Last year, on February 19th, 2019, Prime Minister Trudeau, on the International Day against the use of child soldiers, declared the following:
“All children deserve a safe space to learn and grow. As part of our G7 Presidency last year, Canada and international partners announced a historic investment of $3.8 billion – the single largest investment of its kind – to support education for women and girls in crisis and conflict situations. Canada has also endorsed the Safe Schools Declaration to protect schools, teachers, and students during armed conflict.”
The words of Prime Minister Trudeau are crystal clear. Canada is serious and committed to protect, schools, teachers and students during armed conflict.
But what if the child is born to Canadian parents who allegedly went to fight in Syria? How if the parents went to fight with radical Islamic groups ( knowing that there are about 40 Canadians who went fighting with Kurdish militia. Their actions were met with somehow a sympathetic public opinion, as if some violence can be accepted depending on who is using it and who is receiving it)? And finally, what if the parents who fought with the wrong side, died and the children are left orphans? Would Prime Minister Trudeau be still committed to protect them?
Until now, the answer is a resounding no. At least for the troubling case of little Amira.
She is a five-year-old Canadian girl, whose Canadians parents went to fight in Syria, and she was born there. Unfortunately for little Amira, her parents and other siblings were killed ( was it during an air bombing by the Russian planes? The American planes or the Syrian regime), and sadly she was left alone in the Al-Hawl refugee camp in eastern Syria earlier. By 2019, the camp population was estimated to 74,000 people, mainly women and children, guarded by the US Kurdish forces.
So far, the Canadian government refused to repatriate little Amira so she can live with her uncles, cousins, grandparents and extended family in Canada. It didn’t want to provide her with travel documents so she can fly home.
There are about 900 children from western countries, including Canada in different refugee camps in Syria, run by the Kurdish forces. Even France who has 270 children from French nationals and in which the public opinion is adamantly against any sympathy towards French Muslims travelling abroad to fight, decided few weeks ago to repatriate 10 of the French children stranded in some of these camps.
These kids didn’t take the arms against anyone. They are not even close to the definition of child soldiers. Thus, they should be, at least benefit from the definition and treatment reserved for child soldiers. Because assuming they are child soldiers, through the actions of their Western parents, wouldn’t they be the “perfect” candidates to be included under the protection reserved for child soldiers?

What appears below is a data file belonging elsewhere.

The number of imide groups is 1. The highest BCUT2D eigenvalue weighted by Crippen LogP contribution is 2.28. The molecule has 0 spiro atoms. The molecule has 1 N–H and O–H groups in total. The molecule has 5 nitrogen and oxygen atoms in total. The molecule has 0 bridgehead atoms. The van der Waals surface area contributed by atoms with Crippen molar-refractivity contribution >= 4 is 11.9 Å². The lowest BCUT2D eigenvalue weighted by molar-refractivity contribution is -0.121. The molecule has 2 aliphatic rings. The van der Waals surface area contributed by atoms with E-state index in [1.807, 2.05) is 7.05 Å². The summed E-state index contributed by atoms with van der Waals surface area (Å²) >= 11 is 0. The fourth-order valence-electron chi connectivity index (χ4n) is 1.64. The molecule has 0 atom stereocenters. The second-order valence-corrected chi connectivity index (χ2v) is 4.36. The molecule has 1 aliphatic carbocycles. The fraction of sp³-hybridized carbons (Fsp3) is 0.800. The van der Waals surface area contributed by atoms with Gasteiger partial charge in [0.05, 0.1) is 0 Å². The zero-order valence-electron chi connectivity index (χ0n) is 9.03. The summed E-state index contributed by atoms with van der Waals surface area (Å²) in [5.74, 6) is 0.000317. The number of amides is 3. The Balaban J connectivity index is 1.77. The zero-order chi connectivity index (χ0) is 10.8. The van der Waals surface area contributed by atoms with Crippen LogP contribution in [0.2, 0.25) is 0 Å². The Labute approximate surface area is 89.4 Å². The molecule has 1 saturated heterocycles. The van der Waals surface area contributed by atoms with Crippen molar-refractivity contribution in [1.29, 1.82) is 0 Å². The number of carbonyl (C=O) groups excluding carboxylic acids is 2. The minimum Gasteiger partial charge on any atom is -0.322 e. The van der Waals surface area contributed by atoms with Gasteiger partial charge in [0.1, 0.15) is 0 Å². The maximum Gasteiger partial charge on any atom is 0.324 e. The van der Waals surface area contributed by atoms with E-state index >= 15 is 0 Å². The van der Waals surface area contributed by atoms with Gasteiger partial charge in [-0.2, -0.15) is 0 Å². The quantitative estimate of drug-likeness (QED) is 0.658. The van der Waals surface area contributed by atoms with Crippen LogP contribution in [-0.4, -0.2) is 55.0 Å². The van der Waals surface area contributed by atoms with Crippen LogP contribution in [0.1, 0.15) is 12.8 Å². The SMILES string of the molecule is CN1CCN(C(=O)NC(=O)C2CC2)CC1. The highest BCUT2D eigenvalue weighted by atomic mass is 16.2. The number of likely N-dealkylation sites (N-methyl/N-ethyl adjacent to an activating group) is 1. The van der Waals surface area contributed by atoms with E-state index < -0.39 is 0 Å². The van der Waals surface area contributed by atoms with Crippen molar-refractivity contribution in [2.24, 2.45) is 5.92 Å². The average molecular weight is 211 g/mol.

Recently, the uncle of little Amira decided to go after the Canadian government and sue it because he considered that the Canadian government has been negligent in dealing with the case.
I personally think that this is the best thing to do. “Playing nice” is always interpreted by the government as a lack of means, or lack of determination… By going after the government, I think the family of little Amira is sending a clear message to the Canadian government and to the Canadian public that the right place for little Amira is Canada where her family loves her and wants her among them, despite the circumstance that led to the departing of her parents to Syria.
Despite the alleged acts her parents did or didn’t. She is only five. She needs to be loved, nurtured and most importantly start go to school.
Last week, we read in the news that CSIS, the Canadian intelligence agency has been lying to judges, using illegal methods to obtain warrants against Canadians who went fighting abroad. This is an explosive news. Not surprisingly, it was met with almost no shame by the government and a sort of indifference from the public opinion.
What if some or most of the information obtained about Canadians fighting in Syria is flawed, biased and even false?
Judge Gleeson, found that CSIS has engaged in illegal activities such as “provision of money” and “provision of personal property” to a person “known to be facilitating or carrying out terrorist activity.”
Judge Gleeson said that, in a case of a Canadian who went abroad to Syria, CSIS paid someone known to be facilitating or carrying out terrorism an amount totalling less than $25,000 over a few years.
Who is the guilty and who is the innocent? Relying on the “false” information gathered by CSIS through person who has been conducting terrorism themselves, has been misleading and damaging to the Canadian government and to Canadians. Judge Gleeson wasn’t outraged because of one isolated case. He talked about a “pattern” over years. Personally, I wouldn’t believe any information after hearing from a Canadian judge that CSIS lied on judges so why wouldn’t they lie on all the government and Canadians.
A public inquiry should be announced and getting to the bottom of this should be the right thing to do by Prime Minister Trudeau and his government.
Last May, sixteen independent human rights experts at the United Nations have called on Canada to repatriate little Amira and have described the repatriation of children as “a humanitarian and human rights imperative”.
The Canadian government should correct the wrong, fulfill its promise of protecting children in zone of conflicts and what is better today than bringing little Amira home.
A slightly modified version of this article was published at rabble.ca